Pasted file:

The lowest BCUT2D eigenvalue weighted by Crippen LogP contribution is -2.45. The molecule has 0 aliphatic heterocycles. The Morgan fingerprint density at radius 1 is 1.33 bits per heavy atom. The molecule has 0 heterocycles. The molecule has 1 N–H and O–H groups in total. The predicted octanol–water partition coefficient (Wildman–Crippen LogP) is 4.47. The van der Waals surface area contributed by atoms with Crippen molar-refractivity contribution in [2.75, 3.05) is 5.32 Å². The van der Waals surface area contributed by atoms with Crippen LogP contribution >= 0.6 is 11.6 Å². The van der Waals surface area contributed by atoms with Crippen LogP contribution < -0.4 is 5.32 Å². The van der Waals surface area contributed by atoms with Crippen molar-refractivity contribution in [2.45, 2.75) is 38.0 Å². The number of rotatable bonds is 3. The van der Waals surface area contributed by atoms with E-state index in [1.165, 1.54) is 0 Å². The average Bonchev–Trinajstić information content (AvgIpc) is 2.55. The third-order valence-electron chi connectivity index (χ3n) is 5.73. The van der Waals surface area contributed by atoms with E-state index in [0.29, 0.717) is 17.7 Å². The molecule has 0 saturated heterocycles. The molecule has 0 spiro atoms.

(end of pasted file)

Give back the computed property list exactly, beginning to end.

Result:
The lowest BCUT2D eigenvalue weighted by Crippen LogP contribution is -2.45. The molecule has 0 aliphatic heterocycles. The Morgan fingerprint density at radius 1 is 1.33 bits per heavy atom. The molecule has 0 heterocycles. The molecule has 1 N–H and O–H groups in total. The predicted octanol–water partition coefficient (Wildman–Crippen LogP) is 4.47. The van der Waals surface area contributed by atoms with Crippen molar-refractivity contribution in [2.75, 3.05) is 5.32 Å². The van der Waals surface area contributed by atoms with Crippen LogP contribution >= 0.6 is 11.6 Å². The van der Waals surface area contributed by atoms with Crippen LogP contribution < -0.4 is 5.32 Å². The van der Waals surface area contributed by atoms with Crippen molar-refractivity contribution in [2.45, 2.75) is 38.0 Å². The number of rotatable bonds is 3. The van der Waals surface area contributed by atoms with E-state index in [1.165, 1.54) is 0 Å². The average Bonchev–Trinajstić information content (AvgIpc) is 2.55. The third-order valence-electron chi connectivity index (χ3n) is 5.73. The van der Waals surface area contributed by atoms with E-state index in [0.29, 0.717) is 17.7 Å². The molecule has 0 saturated heterocycles. The molecule has 0 spiro atoms.